Although I am not a gung-ho customizer of LEGO pieces, and have my purist moments, I'm not *really* a purist, and have been known to do a little bit of it here and there. For the most part, I tend to limit myself to some torso decals (well... torso stickers... let's not overstate what they are). The figs below, however, go slightly beyond stickers, and represent what are probably the most advanced customized figs I've made
From left to right, we have three members of the Catholic clergy: a priest wearing an alb and stole (who could easily be a Lutheran minister... or all sorts of Protestant ministers), a priest wearing a chasuble over his alb and stole, and a deacon wearing an alb and stole.
All three figs belonged to one of my earlier post-Great Take-Apart MOCs, St. Adrian's parish (which can be seen in an earlier stage in this Brickshelf folder). I'm a Catholic myself, and spent four years in seminary training to become a Catholic priest before I realised that what made seminary awesome for me was the academic end of things--at which point I shifted to academic and moved to Boston for grad school. The church goes back to before I even entered seminary, and these figs go back to my last year or so of seminary--about a year and a half ago.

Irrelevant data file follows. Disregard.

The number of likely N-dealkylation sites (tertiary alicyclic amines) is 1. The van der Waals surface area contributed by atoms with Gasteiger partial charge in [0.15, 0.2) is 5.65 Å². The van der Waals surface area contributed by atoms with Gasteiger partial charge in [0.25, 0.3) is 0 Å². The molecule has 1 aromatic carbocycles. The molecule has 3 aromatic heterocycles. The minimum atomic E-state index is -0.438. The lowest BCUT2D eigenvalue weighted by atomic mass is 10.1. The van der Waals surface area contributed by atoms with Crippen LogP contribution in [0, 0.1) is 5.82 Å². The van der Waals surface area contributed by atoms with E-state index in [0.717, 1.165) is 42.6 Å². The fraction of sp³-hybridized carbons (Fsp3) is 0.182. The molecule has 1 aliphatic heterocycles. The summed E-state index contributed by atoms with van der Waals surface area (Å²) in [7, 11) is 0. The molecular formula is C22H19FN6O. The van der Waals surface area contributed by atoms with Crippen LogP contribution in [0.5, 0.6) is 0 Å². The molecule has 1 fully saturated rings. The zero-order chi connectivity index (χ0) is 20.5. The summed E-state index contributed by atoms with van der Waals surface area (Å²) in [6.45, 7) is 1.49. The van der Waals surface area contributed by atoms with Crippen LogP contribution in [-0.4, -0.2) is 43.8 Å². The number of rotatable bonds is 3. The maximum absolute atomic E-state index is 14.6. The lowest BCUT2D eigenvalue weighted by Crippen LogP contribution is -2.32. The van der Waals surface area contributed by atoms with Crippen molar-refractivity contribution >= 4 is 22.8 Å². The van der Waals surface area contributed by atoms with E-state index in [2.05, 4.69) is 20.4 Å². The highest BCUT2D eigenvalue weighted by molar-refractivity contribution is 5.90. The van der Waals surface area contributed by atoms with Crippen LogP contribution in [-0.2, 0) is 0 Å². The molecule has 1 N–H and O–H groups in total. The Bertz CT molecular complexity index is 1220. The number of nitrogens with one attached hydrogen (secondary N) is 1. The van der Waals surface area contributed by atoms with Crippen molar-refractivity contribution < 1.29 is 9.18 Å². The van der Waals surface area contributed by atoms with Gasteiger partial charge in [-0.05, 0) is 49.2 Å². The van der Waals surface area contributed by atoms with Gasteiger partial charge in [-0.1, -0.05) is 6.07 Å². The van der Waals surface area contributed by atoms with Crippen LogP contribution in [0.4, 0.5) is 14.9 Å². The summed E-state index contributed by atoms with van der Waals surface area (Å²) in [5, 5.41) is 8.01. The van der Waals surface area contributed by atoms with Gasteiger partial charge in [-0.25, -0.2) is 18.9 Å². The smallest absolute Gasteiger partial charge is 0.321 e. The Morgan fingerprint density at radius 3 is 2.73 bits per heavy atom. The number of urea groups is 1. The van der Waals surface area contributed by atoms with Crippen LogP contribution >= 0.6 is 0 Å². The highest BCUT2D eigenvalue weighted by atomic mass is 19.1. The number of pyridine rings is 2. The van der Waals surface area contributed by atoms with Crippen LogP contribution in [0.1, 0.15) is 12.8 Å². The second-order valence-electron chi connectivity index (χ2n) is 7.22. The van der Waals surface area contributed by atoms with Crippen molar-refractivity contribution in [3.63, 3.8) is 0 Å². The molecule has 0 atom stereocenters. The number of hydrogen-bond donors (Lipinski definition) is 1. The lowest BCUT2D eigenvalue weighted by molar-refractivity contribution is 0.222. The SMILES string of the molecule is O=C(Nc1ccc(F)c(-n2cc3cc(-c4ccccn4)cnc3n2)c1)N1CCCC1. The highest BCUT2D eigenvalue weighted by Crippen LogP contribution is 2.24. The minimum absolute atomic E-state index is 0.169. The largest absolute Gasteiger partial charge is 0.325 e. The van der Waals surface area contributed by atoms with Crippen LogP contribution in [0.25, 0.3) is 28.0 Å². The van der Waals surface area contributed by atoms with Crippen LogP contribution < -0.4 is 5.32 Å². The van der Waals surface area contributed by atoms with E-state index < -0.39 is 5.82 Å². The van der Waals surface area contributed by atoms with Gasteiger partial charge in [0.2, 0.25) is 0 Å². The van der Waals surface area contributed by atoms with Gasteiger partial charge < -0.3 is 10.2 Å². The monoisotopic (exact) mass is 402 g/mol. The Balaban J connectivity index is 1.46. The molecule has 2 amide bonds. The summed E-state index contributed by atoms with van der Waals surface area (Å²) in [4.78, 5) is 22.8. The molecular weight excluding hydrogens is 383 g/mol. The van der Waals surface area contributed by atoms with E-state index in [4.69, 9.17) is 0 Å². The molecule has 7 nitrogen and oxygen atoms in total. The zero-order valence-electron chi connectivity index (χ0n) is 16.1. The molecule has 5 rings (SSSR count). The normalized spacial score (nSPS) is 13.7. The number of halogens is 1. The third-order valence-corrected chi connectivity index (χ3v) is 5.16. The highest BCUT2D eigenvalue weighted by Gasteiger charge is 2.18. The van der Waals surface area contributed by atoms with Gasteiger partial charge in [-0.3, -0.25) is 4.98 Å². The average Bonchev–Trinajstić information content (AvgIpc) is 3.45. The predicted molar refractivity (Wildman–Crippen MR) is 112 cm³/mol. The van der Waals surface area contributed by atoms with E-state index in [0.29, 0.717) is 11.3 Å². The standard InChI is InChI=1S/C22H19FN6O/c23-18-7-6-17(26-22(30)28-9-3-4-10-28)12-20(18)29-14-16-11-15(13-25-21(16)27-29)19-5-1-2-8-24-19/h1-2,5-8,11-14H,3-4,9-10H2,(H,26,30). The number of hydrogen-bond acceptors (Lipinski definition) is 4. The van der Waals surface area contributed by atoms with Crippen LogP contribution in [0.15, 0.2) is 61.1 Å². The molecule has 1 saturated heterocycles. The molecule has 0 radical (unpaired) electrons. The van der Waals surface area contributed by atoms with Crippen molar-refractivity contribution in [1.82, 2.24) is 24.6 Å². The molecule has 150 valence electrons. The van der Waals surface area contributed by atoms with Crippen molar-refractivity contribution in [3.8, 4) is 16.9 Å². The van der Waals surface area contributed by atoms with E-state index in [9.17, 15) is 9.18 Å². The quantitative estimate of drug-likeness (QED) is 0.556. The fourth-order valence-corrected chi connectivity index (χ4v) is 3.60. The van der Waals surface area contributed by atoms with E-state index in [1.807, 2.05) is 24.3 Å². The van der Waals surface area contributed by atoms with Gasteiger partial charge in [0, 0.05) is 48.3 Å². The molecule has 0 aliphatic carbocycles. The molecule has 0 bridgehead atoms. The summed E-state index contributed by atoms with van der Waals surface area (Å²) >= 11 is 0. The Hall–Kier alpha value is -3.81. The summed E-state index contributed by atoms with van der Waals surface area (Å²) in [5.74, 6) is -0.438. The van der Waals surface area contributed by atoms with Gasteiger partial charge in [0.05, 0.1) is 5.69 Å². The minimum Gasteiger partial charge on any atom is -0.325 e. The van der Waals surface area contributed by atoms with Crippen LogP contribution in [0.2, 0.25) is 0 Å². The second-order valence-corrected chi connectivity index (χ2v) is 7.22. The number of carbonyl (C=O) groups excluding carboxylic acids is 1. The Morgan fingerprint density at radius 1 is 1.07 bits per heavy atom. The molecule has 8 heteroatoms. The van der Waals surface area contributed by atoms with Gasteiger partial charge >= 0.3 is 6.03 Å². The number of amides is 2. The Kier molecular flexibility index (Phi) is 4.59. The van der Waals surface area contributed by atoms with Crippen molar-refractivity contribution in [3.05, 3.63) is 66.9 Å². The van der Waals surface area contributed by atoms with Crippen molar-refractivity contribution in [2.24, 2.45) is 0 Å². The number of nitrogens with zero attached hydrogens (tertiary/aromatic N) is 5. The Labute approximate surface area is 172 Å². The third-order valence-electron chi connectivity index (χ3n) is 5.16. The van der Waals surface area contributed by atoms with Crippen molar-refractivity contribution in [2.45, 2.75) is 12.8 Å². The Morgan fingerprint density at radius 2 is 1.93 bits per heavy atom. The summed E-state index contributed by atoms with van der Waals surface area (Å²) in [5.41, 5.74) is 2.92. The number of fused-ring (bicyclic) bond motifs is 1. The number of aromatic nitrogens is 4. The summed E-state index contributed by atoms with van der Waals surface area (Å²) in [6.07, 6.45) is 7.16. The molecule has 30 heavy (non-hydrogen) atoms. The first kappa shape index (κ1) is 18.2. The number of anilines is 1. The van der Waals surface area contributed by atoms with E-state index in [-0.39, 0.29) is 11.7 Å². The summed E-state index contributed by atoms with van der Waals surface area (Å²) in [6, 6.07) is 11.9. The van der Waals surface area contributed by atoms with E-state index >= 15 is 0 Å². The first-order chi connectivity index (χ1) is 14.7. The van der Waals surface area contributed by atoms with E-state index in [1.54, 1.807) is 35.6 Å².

Having established that baseline of what they're wearing on the bottom, this second picture goes whole-hog. On the left is a priest again, now wearing a cope (which is used when presiding at liturgical events OTHER than Mass). In the centre is a bishop--actually a metropolitan archbishop, as denoted by the pallium he is wearing over his chasuble (which one will note is more ornate than the first). He actually has a crozier (staff) with a crook somewhere, but it's not the handsomest piece, so I didn't worry about digging it up for this picture. Finally, the deacon is still there on the right, now wearing his dalmatic over his stole and alb.
This is a view from behind of the previous picture. Both the cope and the chasuble look their best from behind, and I've removed the archbishop's pallium so that the detailing on his chasuble is visible.